Yes, we are actively looking for grants that support I-ASC’s mission. The entire staff is always on the alert for grant opportunities. If you know of any grants that might be appropriate for I-ASC, email us at email@example.com.
We are open to opportunities for funding at all levels – federal, state, local, and private grants.
To donate by bank wire, call us at 703-454-0202 or email us at firstname.lastname@example.org, and we can set up a personalized donation link for you.
To donate by snail mail, send a check or money order in U.S. dollars made payable to I-ASC and mail it to:
Herndon, VA 20170
Yes, recurring donations can be done through our giving portal.
I-ASC is honored that you would think of us at this difficult time. To set up a fund in honor of a loved one, call us at 703-454-0202 or email us at email@example.com, and we can set up a personalized donation link for you.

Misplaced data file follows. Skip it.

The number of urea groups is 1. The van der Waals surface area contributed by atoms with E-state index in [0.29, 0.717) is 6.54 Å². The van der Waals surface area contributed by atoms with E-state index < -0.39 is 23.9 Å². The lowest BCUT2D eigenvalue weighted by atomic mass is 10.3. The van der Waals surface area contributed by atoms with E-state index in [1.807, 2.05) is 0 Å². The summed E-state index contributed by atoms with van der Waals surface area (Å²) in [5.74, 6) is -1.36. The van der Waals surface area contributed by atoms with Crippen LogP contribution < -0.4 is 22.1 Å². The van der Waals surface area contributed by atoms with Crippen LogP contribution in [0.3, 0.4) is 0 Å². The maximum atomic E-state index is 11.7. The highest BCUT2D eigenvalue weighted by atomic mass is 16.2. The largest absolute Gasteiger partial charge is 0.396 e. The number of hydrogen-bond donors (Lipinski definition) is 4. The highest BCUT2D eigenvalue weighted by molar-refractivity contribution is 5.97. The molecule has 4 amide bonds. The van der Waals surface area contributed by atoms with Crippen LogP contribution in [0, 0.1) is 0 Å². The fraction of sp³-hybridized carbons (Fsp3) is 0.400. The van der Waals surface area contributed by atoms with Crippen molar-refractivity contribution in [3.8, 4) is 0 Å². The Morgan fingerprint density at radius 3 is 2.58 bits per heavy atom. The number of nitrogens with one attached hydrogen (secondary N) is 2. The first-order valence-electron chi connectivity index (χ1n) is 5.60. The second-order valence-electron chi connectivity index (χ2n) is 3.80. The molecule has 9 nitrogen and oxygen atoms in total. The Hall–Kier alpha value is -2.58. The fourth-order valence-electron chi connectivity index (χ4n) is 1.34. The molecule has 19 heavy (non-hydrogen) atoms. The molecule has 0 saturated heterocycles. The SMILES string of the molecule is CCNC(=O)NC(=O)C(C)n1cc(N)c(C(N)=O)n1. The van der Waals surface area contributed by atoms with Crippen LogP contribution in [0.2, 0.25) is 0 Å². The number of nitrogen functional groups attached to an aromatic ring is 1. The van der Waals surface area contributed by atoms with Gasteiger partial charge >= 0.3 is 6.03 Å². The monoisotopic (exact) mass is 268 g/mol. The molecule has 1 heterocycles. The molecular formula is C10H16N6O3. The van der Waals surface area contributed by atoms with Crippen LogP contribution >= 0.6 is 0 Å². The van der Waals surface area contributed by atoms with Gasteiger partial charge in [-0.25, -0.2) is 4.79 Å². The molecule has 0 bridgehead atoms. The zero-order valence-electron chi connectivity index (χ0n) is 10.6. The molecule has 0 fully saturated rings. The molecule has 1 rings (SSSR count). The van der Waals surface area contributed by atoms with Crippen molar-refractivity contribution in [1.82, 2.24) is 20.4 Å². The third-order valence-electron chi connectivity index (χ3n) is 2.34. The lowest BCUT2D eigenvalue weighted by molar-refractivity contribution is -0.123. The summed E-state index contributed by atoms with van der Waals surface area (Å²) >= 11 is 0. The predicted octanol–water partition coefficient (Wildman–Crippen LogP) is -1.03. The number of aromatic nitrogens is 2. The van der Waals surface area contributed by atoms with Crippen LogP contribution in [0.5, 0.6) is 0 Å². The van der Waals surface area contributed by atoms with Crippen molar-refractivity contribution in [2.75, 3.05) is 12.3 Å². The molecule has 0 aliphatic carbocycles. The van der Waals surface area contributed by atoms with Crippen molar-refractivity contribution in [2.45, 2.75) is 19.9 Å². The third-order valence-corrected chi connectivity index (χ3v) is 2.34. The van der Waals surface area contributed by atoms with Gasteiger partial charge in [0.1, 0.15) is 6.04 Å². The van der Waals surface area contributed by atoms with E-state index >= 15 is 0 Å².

Donations submitted to I-ASC are tax-deductible. I-ASC is a U.S. nonprofit, tax-exempt charitable organization (tax identification number 82-1395255) under Section 501(c)(3) of the Internal Revenue Code.
Please direct any questions to firstname.lastname@example.org or call us at 703-454-0202
I-ASC registers in each state in which it fundraises to the extent required by law. Financial and other information about I-ASC’s purpose, programs, and activities can be obtained by contacting us at email@example.com or as stated below if you are a resident of one of the following states:
REGISTRATION WITH ANY OF THESE STATE AGENCIES DOES NOT IMPLY ENDORSEMENT, APPROVAL, OR RECOMMENDATION BY ANY STATE.